Value in the Digitized World

Klingensmith and Moroney raise key questions about perceived value. Research in economics and marketing, as well as from within the magazine industry itself, suggests that consumers perceive value differently depending on its context. Magazines Canada, for example, asserts that credibility, quality, and interest increase an article’s value (“Digital Magazine Media Fact Book” 2015). Much of this value stems from a magazine’s print reputation; in a 2014 survey as many as 71% of survey respondents agreed that they “trust a magazine or newspaper website as much as the magazine or newspaper itself.” This research suggests one reason why digital offshoots of longstanding print publications like The New Yorker can successfully implement paywalls while digital-only publishers like The Huffington Post cannot. But value judgments are also influenced by a content’s digital format; “Magazine website content,” the Fact Book argues, “rates ahead of sites provided by newspapers, TV, social networks and other media” (2015). The fact that readers still associate online magazines with their “turstworthy” print counterparts may play a role in this finding, however. So although readers may favor magazines over other publications right now, it remains to be seen whether this will hold true in coming years, as more and more publishers opt to go digital-first or digital-only.

Publication frequency and complexity of content can also affect readers’ value judgments in the digital realm. Magazines Canada, for example, argues that “you can charge more for an enhanced product, and attract a different and larger pool of advertisers” (“Magazines in the Digital Age: How to Create and Sell Your Digital Edition” 2014). They encourage publishers to include more multi-media features in their digital editions and websites. Others, on the other hand, believe that customers may perceive “simplicity (amid a roiling sea of digital content) as a value worth paying for” (John Paul Titlow 2012). Related research suggests that audiences value frequently updated content above all else, including quality and quantity of information and reliability of the brand (“Digital Magazine Media Fact Book” 2015). This is reflected The New Yorker‘s switch to what Deputy Editor Pamely McCarthy refers to as the Washington Post model: “get[ting] things mostly right,” without enlisting “an army of fact checkers” (via Ellis 2015). While print editors often take months perfecting a single article, online editors simply don’t have the same luxury—and apparently don’t need it. Online “readers are looking for…a persistent connection to the magazine and their favorite writers” (Ellis 2015)—quantity first, quality second.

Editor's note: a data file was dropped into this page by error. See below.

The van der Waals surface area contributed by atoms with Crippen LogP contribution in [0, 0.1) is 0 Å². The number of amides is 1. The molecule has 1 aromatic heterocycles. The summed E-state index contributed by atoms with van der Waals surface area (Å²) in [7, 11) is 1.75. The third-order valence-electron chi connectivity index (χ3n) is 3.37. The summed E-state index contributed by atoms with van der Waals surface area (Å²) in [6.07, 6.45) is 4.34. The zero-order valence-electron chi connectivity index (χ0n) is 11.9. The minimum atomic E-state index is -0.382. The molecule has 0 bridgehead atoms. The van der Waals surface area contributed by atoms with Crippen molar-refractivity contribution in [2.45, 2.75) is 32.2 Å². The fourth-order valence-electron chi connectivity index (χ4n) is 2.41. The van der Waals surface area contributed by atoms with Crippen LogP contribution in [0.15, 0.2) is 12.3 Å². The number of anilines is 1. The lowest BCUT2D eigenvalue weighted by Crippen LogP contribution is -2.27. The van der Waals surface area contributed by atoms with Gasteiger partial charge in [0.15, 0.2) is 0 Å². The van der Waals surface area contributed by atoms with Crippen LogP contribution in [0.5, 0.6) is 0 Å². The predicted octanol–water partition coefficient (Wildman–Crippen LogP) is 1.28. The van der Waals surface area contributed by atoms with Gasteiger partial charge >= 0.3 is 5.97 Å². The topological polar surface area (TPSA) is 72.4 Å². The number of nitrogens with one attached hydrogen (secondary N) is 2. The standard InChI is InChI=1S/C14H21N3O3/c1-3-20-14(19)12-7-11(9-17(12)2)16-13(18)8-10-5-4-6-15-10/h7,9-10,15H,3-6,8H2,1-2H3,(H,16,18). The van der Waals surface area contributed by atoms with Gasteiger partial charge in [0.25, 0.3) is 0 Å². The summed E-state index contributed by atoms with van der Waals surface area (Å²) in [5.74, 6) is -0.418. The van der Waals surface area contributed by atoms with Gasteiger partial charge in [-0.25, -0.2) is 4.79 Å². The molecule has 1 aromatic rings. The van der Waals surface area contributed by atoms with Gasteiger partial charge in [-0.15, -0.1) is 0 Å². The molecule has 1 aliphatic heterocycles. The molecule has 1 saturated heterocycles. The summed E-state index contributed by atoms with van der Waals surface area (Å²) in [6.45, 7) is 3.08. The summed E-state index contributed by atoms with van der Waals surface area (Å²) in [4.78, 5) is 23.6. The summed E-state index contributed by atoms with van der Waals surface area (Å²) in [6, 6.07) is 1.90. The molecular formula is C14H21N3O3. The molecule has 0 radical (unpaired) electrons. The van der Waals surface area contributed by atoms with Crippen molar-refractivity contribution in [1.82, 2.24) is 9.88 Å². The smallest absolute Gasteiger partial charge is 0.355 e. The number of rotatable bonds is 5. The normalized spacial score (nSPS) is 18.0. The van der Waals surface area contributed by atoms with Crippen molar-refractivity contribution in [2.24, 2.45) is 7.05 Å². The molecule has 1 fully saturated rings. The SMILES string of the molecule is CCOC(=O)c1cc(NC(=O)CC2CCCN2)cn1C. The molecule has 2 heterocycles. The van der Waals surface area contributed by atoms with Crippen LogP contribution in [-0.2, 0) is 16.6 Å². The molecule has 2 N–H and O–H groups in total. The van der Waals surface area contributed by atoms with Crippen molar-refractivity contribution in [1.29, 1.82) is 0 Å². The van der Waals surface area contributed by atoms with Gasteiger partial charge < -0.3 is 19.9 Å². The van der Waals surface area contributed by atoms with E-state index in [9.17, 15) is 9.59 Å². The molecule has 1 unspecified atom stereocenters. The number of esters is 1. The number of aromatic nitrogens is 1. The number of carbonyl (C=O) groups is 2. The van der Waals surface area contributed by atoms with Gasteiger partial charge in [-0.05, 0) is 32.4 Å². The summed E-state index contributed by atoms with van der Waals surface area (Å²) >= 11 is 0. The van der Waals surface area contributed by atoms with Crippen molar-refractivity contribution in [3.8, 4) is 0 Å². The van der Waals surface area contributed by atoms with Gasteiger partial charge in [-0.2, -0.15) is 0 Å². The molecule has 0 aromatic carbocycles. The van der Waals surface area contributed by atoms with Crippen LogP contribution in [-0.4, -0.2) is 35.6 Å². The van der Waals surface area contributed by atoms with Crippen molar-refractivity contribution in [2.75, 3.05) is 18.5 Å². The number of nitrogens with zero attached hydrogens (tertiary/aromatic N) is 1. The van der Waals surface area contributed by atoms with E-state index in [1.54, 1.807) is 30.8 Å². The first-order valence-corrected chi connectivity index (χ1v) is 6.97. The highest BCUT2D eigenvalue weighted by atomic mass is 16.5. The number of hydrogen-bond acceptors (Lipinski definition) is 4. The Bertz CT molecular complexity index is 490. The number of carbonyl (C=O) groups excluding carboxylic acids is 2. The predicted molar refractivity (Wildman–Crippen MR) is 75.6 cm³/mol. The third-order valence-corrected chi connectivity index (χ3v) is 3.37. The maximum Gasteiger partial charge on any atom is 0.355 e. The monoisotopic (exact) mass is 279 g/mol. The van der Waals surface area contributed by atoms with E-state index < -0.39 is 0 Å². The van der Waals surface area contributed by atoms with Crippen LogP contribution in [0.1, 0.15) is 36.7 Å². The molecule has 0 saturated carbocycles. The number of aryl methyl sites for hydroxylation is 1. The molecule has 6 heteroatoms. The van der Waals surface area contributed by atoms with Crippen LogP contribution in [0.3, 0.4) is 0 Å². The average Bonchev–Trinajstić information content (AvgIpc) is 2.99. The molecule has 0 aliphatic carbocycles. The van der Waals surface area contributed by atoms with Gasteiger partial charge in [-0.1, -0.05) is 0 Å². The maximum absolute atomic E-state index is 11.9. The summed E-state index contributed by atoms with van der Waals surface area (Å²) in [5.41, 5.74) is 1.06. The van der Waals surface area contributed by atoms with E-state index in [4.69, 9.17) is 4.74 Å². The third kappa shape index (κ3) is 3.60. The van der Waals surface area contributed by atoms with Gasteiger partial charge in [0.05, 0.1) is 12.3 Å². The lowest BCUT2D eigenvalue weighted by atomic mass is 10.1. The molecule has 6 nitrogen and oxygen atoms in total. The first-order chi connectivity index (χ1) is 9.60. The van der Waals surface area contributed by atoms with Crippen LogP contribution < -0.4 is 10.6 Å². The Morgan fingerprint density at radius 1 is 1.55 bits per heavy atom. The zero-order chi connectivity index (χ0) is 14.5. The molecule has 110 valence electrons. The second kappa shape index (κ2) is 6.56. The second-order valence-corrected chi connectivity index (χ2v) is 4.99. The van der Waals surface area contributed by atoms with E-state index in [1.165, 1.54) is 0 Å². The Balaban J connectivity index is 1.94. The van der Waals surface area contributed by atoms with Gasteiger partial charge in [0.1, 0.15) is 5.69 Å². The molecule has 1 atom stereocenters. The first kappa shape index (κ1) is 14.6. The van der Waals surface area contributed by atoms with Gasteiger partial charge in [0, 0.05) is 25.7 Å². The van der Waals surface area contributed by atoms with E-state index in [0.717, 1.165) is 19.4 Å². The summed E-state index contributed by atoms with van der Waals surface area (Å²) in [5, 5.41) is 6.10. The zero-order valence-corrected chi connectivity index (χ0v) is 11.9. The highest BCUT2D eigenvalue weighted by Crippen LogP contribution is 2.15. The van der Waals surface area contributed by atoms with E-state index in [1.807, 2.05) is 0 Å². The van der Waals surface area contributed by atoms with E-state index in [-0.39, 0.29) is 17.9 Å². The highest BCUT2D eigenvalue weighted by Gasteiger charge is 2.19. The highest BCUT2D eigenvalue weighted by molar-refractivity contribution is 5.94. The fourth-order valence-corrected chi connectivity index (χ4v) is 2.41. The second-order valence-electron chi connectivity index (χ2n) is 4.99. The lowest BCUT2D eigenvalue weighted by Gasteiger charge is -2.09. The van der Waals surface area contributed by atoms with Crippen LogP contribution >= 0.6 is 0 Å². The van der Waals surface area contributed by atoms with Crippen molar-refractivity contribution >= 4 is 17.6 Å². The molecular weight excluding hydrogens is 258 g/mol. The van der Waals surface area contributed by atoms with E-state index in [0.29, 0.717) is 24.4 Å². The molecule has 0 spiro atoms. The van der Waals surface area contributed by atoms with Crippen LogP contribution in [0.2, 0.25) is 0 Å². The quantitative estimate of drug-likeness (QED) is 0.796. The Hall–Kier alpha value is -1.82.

Finally, there’s the undeniable problem of free content. One reason the Huffington Post’s iPad edition didn’t sell well, Titlow (2012) argues, was that “readers were already conditioned to expect free content from the HuffPo brand”. Free, it turns out, is a very special price. In a series of experiments, researchers Kristina Shampanier, Nina Mazar and Dan Ariely found that consumers perceive free differently than any other other price (2007). “When people are faced with a choice between two products, one of which is free,” they conclude, “they overreact to the free product as if zero price meant not only a low cost of buying the product, but also its increased valuation.” In other words, free products are often more desirable simply because they are free—regardless of quality, reliability, or any other factor. No matter how inexpensive a magazine’s digital subscription is, when the competition provides the same information for free—even at a loss in quality—the competition will likely win out.


As Craig Mod aptly puts it, “Tablets are eating our paper” (2012). More and more readers are looking online for news and entertainment, consuming it more haphazardly, and paying less and less for it than ever before. To serve these readers, magazines need to go digital, but to go digital, they need to restructure the way they think about revenue. While subscription-based models may work well in the print world (a debate in and of itself), they just don’t cut it online. With endless competitors offering the same content for free, paywalled magazines need to convince readers that they are exceptionally valuable. Even with added multimedia features, frequent updates, unique perspectives, and trusted print counterparts, however, the power of free may still be too strong and the perceived barrier of the paywall too high. No matter how much the industry wishes it weren’t so, charging for digital magazine subscriptions just doesn’t make sense.